Audition!

Samia PinkI had been taking dance classes from my new teacher for about two months when she announced that an audition would be coming up.  A musician was looking for a couple of dancer’s for a venue at one of the local casinos.  I was very nervous and unprepared.  As a dancer I needed to know what the music sounded like and how to prepare a simple choreography to that music.  I wasn’t trained yet to dance to anything that was non-choreographed, much less live music.  However, I wanted to audition.  I figured it would be a good experience whether or not I got the gig.

I didn’t have a professional costume at the time.  This was a great opportunity to purchase my first professional costume.  I met with a local vendor that had a shop inside his home. There were so many pretty and very expensive costumes. Everything I loved was over my budget of $300 dollars.  I would soon learn the name Eman Zaki, a designer, whose designs were beautiful but expensive.  I tried on several costumes, none of which I could afford, even though I was told I would be getting a deal since the owner was good friends with my teacher.  I said, “Here is the thing, I only have $300 with me.”  He took out some costumes which looked very similar to the”Desert Swirl Brand.”  The Desert Swirl brand is known as an inexpensive alternative for dancer’s on a budget. They were not as heavily beaded or filled with crystals but it was in my budget and it was a beautiful hot pink color.  He said, “These are not professional costumes, but you might like them.”  As many dancer’s know, there are very few times when we try on a costume and it fits perfect. The skirt was about 5 inches too long for my 5 foot 2 inch frame.  It was also a little loose for my hips.  I would need to speed more money on a seamstress to add elastic at the hips and hem it from the bottom. “I’ll give you $250 for it.” I offered.  “Well, for you I will let you have it for $250, you will have to check the room for any accessories that go with it.” He said happily. “Thank you.” I replied, ” I can’t wait to wear it!”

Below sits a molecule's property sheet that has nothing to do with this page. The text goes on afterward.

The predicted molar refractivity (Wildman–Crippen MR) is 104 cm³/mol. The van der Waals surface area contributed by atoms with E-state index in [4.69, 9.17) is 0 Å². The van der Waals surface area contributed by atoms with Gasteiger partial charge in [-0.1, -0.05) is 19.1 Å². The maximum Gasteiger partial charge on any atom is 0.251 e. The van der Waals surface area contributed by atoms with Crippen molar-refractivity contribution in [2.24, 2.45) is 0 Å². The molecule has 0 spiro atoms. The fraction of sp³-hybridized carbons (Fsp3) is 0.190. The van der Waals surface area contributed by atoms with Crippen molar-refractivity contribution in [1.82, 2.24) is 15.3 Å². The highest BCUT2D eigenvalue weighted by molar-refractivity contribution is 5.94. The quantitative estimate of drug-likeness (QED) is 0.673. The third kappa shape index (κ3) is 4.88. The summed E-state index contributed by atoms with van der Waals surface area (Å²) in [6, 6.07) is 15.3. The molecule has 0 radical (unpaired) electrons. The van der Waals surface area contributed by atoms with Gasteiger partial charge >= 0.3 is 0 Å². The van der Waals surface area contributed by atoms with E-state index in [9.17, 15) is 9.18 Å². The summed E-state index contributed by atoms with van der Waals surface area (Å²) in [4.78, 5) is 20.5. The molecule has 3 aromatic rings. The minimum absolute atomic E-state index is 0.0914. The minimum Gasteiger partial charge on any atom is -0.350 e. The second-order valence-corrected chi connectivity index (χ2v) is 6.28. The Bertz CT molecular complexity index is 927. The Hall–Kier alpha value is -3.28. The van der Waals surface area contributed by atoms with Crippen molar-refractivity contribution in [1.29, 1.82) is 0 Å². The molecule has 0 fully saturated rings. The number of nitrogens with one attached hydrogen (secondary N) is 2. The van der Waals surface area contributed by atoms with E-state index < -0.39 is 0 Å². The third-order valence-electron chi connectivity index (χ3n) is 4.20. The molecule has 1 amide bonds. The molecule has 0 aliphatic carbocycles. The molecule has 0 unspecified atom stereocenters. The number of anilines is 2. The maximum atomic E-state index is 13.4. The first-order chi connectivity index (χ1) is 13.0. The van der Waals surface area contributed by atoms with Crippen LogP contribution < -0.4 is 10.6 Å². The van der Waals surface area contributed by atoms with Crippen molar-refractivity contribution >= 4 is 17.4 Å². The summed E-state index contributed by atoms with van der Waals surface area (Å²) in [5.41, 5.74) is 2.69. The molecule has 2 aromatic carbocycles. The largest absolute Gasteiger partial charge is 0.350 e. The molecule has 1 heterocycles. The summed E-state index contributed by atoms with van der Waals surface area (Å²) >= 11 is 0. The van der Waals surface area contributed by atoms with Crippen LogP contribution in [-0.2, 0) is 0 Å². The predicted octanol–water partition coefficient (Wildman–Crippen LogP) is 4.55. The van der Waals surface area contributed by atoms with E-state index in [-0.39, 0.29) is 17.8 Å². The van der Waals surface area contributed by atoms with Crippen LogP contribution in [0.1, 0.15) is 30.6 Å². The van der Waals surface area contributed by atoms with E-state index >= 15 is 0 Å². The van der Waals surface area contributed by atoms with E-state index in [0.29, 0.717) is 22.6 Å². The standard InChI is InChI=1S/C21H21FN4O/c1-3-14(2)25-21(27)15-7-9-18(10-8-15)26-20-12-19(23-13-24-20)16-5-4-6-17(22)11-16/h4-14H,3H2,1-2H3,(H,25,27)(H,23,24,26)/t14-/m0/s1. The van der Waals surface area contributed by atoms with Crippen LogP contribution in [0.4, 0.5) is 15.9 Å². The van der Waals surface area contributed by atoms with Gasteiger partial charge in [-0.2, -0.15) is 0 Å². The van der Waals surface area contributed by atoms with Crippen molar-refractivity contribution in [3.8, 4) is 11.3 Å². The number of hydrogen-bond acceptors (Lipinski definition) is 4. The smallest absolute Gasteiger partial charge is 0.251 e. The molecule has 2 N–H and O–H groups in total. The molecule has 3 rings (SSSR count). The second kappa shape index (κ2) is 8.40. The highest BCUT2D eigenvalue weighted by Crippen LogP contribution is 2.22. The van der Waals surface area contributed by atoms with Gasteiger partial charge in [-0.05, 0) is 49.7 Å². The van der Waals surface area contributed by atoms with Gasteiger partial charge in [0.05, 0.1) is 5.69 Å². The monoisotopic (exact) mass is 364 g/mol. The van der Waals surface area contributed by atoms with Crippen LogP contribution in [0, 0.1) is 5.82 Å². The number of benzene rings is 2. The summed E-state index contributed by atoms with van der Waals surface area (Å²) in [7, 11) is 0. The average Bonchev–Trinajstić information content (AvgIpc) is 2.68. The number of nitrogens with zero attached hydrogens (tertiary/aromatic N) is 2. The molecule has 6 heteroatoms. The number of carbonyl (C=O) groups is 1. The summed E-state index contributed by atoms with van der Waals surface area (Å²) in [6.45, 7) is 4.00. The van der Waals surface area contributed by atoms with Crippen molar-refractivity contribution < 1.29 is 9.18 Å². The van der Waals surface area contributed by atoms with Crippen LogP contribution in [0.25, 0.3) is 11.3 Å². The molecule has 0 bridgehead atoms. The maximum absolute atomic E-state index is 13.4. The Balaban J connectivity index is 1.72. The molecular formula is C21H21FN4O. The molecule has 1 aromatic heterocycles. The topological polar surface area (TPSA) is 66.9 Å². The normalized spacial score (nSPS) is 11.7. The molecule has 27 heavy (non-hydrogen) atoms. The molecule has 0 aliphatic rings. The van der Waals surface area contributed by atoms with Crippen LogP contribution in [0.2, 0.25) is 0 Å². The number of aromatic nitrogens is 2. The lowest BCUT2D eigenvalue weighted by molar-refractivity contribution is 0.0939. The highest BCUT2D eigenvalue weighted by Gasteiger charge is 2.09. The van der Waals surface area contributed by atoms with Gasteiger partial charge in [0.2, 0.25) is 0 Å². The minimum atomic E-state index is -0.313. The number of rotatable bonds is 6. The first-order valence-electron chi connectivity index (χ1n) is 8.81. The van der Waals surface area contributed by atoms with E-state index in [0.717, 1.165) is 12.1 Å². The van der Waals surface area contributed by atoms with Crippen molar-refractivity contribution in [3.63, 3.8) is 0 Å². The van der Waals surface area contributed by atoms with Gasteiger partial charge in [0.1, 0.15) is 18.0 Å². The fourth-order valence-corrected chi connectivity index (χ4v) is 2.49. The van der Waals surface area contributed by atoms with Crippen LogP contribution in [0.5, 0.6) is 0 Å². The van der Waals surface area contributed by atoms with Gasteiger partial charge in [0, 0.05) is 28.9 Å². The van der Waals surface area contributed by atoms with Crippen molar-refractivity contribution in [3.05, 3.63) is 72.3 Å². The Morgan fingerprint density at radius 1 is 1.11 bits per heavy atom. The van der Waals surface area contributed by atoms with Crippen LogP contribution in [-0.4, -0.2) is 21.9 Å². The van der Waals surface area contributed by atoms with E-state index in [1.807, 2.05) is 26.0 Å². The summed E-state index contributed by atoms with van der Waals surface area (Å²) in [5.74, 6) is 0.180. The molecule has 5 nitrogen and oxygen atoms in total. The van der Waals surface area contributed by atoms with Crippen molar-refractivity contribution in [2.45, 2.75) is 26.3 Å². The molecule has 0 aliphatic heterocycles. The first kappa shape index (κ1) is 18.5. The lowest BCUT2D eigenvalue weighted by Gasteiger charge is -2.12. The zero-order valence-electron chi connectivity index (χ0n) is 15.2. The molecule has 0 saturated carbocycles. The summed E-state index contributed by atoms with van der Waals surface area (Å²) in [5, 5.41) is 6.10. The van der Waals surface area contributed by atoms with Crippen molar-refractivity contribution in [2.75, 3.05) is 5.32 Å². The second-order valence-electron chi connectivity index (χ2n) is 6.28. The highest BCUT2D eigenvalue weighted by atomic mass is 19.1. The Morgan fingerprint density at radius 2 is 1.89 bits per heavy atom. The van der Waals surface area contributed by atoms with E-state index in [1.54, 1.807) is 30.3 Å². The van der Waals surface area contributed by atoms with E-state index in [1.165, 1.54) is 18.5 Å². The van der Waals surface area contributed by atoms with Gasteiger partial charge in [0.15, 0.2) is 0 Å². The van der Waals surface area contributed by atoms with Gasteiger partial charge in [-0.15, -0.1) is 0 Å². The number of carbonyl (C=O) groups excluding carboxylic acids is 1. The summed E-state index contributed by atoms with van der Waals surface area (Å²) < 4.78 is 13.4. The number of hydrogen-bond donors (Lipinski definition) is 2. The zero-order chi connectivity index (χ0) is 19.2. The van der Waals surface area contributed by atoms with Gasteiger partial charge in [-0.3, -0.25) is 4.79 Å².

The audition was a week away, I found a seamstress who would fix my costume.  In the meantime, I needed things I rarely purchase like make-up and hair products.  I also needed a mani-pedi and a eye-brow waxing.  In the process would also practice putting on stage make-up.  The word stage make-up just feels wrong.  It reminded me of Drama Club in high school and how much foundation I would have to wear when I played the Wicked Witch of The West.  BLEH!